John C. Reilly plays John, a lonely, desperate man who has been divorced from his wife Jamie, played by Catherine Keener, for seven years. Despite this, they remain friends and she acts as his confidante. One night, she pressures him into heading out to a party with her where he meets a host of women, none of whom seem very interested. That is until he meets Molly, played by Marisa Tomei. He instantly falls for her, but soon finds out that she has a 21 year old son still living with her. His name is Cyrus, played by Jonah Hill, and although he acts courteous, John suspects Cyrus may not want him in their home.

The pairing of John C. Reilly and Marisa Tomei is the most unbelievable hookup since Katherine Heigl and Seth Rogen in Knocked Up, and I say that not only because their physical appearances are on two different plains, but because I can’t see any woman finding a shred of affection for Reilly’s character. They first bump into each other as he’s urinating in the bushes outside, stumbling over his words in a drunken stupor and instead of taking interest in her, he rushes inside when he hears his favorite song playing and makes an idiot of himself. Next thing you know, they’re in bed together post-sex. Nothing about the set-up came close to resembling any type of reality because if women were attracted to drunken men acting like morons, I’d have prospects lining up around the block.

So it’s a stretch. I suppose that’s ok. The bulk of the movie is spent with Cyrus and as long as that worked, it would be easy to look past the weak opening. But it doesn’t. The reason is that the titular character is handled so haphazardly you never truly get a feel for what he’s thinking. He clearly resents John for infiltrating his household and threatening to tear his mother away from him and he uses humiliation tactics to prove his point, but there’s an odd sexual tension bubbling underneath. Is he upset because he’s losing his mother or because he can’t, as he puts it, love her the way John can?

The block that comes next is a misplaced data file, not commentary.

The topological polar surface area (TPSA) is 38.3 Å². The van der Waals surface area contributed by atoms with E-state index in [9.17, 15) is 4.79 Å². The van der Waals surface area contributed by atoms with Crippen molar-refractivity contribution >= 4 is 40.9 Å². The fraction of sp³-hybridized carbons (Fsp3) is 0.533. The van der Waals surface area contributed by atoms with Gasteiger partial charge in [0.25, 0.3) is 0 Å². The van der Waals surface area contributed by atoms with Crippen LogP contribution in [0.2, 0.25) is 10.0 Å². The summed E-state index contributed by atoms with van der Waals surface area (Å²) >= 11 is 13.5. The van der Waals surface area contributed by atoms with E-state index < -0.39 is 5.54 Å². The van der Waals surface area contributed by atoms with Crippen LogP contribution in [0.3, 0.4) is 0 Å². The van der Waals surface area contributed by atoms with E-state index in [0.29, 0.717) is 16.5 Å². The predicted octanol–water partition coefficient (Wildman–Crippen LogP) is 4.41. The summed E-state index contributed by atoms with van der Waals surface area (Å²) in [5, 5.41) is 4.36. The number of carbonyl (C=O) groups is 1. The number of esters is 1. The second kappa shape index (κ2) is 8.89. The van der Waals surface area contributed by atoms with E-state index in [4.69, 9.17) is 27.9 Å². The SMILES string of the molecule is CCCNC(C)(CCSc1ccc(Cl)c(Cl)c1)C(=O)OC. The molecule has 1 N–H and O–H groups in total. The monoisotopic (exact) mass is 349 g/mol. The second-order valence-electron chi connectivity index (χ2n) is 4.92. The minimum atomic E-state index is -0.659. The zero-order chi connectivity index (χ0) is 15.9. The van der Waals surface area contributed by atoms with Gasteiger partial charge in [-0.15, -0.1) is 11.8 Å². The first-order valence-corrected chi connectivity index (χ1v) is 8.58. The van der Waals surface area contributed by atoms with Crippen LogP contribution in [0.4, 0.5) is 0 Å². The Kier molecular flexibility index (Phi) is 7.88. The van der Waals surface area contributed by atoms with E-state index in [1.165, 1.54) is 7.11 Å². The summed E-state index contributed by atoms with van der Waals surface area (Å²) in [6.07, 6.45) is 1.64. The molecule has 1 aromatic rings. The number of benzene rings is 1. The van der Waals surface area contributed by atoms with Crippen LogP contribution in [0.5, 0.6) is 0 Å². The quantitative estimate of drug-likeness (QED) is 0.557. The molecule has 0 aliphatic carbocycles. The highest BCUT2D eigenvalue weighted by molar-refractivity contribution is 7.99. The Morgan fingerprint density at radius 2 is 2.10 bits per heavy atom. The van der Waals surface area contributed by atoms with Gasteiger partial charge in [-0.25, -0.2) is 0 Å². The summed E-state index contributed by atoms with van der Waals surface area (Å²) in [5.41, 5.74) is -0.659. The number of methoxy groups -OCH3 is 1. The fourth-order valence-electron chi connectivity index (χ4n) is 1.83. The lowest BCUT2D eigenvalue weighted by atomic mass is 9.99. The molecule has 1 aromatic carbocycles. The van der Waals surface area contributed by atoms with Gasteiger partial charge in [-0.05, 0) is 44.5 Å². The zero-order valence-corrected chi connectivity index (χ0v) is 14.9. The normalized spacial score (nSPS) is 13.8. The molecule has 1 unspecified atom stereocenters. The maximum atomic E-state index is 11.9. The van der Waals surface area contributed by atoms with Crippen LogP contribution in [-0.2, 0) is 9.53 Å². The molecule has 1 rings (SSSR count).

It’s worrisome to say the least, but his quirks don’t end there. At times, Cyrus is voyeuristic and watches John and his mother as they walk through the door and make their way to the couch about to partake in some sexual activity. At others, he seems to have homicidal tendencies, appearing behind John at night with a knife and a cold blank stare. There’s something unsettling about Cyrus, deliberate or not, that keeps this movie from leaving the ground.

But then out of nowhere it reverses tones and concludes on an upbeat, happy-go-lucky sequence where the previous tension and hatred dissolves faster than an antacid in water, which didn't fit the sometimes dark and uncomfortable hour and 20 minutes preceding it.

Cyrus simply isn’t very good narratively, but it fails from a technical standpoint as well. It's shot like an amateur home video, full of camera zooms and intentional poor framing, which worked against its intended purpose. Instead of drawing me in through what the directors hoped was a more realistic documentary-esque feel, it became a distraction and pushed me away.

That those are only the beginning of my criticisms shows how hackneyed this poor excuse for a film is. Although categorized by some as “mumblecore,” I would argue it contradicts too many of that genre’s defining features to be considered such. But you can call it what you want. Cyrus is a mess either way.

Cyrus receives 1.5/5